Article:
Oddly, the same people who keep referring to LGBTQ people as "groomers" and "pedos" seem to be defending a song sung by a famous LGBTQ icon with lyrics that point to a sexualized relationship between a child and his nanny, simply because someone called the song's removal a "woke" move. And on the flip side, the same people who decry removing sexual material from the children's section of libraries seem to be defending the removal of this song from a child's audio platform for its adult-oriented theme and lyrics simply because the anti-woke crowd is complaining about it.

It's all just a little silly, really.

Popular music has long been a battleground for debates over what's appropriate or not for kids to be exposed to, and there are countless songs we could point to for lyrics that would be disturbing coming out of a child's mouth. I imagine few people would argue that nothing is off limits for children to hear or sing along to, but where does the line get drawn?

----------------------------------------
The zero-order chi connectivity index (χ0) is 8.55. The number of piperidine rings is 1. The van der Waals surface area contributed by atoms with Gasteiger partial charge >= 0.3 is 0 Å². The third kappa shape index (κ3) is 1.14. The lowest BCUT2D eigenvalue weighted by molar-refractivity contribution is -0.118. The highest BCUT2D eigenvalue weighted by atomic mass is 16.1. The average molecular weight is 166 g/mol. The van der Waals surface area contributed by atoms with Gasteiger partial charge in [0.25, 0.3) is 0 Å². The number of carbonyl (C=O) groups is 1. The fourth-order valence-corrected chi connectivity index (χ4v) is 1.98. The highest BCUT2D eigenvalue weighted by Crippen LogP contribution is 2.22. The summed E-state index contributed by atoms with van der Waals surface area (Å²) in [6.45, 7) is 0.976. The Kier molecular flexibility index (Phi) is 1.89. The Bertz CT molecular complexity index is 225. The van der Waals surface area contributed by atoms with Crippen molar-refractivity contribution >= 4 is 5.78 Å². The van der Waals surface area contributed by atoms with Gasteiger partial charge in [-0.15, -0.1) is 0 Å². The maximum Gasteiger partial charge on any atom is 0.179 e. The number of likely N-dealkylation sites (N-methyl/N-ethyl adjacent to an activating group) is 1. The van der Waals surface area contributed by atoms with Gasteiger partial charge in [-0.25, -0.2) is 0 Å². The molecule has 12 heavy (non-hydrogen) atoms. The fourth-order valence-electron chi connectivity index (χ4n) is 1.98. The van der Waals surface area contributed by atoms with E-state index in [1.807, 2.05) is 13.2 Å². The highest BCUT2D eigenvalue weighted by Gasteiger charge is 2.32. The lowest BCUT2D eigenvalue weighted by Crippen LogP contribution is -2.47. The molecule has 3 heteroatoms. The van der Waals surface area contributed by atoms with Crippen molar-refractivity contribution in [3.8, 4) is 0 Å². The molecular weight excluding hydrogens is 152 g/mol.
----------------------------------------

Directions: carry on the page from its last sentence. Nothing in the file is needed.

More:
My parents were big Queen fans and I recall having "Fat Bottomed Girls" blaring on the stereo when I was a child. Musically, it's a great song—very catchy. And as a girl whose body did not align with the flat-bottomed models of the 1980s, I appreciated what felt like a personal shout-out. My fat bottom actually made the rockin' world go 'round? Sweet. (This was over a decade before "Baby Got Back" and the only time I recall a large butt being portrayed in a positive light in popular culture.)

On the other hand, some of the lyrics are definitely questionable for a child to be belting out, so I can see why it might not be included on an album specifically released for kids. However, the same could be said for some other song lyrics on the album, so why remove this one and not those?

To be fair, the reason why "Fat Bottomed Girls" wasn't included on Yoto's release of the Greatest Hits album is just speculation at this point. But it did get people talking about what's appropriate for kids and highlights the challenge of determining what should be included or excluded from platforms specifically aimed at children, and that's always a worthy discussion to have.